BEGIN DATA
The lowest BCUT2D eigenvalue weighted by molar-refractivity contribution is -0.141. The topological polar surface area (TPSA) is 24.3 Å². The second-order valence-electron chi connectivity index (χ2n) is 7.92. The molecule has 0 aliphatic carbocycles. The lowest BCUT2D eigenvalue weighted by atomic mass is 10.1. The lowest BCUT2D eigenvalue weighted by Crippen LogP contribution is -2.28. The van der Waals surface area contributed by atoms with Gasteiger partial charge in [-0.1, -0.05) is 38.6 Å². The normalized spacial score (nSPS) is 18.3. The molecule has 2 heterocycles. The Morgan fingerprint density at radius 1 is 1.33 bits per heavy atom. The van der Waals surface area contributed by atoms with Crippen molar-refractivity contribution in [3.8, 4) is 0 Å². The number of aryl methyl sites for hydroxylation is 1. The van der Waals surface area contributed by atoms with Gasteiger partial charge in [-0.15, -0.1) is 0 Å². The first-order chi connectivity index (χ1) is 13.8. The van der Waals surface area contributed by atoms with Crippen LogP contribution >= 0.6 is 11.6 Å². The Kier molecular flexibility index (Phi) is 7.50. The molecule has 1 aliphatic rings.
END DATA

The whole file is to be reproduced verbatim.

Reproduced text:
The lowest BCUT2D eigenvalue weighted by molar-refractivity contribution is -0.141. The topological polar surface area (TPSA) is 24.3 Å². The second-order valence-electron chi connectivity index (χ2n) is 7.92. The molecule has 0 aliphatic carbocycles. The lowest BCUT2D eigenvalue weighted by atomic mass is 10.1. The lowest BCUT2D eigenvalue weighted by Crippen LogP contribution is -2.28. The van der Waals surface area contributed by atoms with Gasteiger partial charge in [-0.1, -0.05) is 38.6 Å². The normalized spacial score (nSPS) is 18.3. The molecule has 2 heterocycles. The Morgan fingerprint density at radius 1 is 1.33 bits per heavy atom. The van der Waals surface area contributed by atoms with Crippen molar-refractivity contribution in [3.8, 4) is 0 Å². The number of aryl methyl sites for hydroxylation is 1. The van der Waals surface area contributed by atoms with Gasteiger partial charge in [-0.15, -0.1) is 0 Å². The first-order chi connectivity index (χ1) is 13.8. The van der Waals surface area contributed by atoms with Crippen LogP contribution >= 0.6 is 11.6 Å². The Kier molecular flexibility index (Phi) is 7.50. The molecule has 1 aliphatic rings.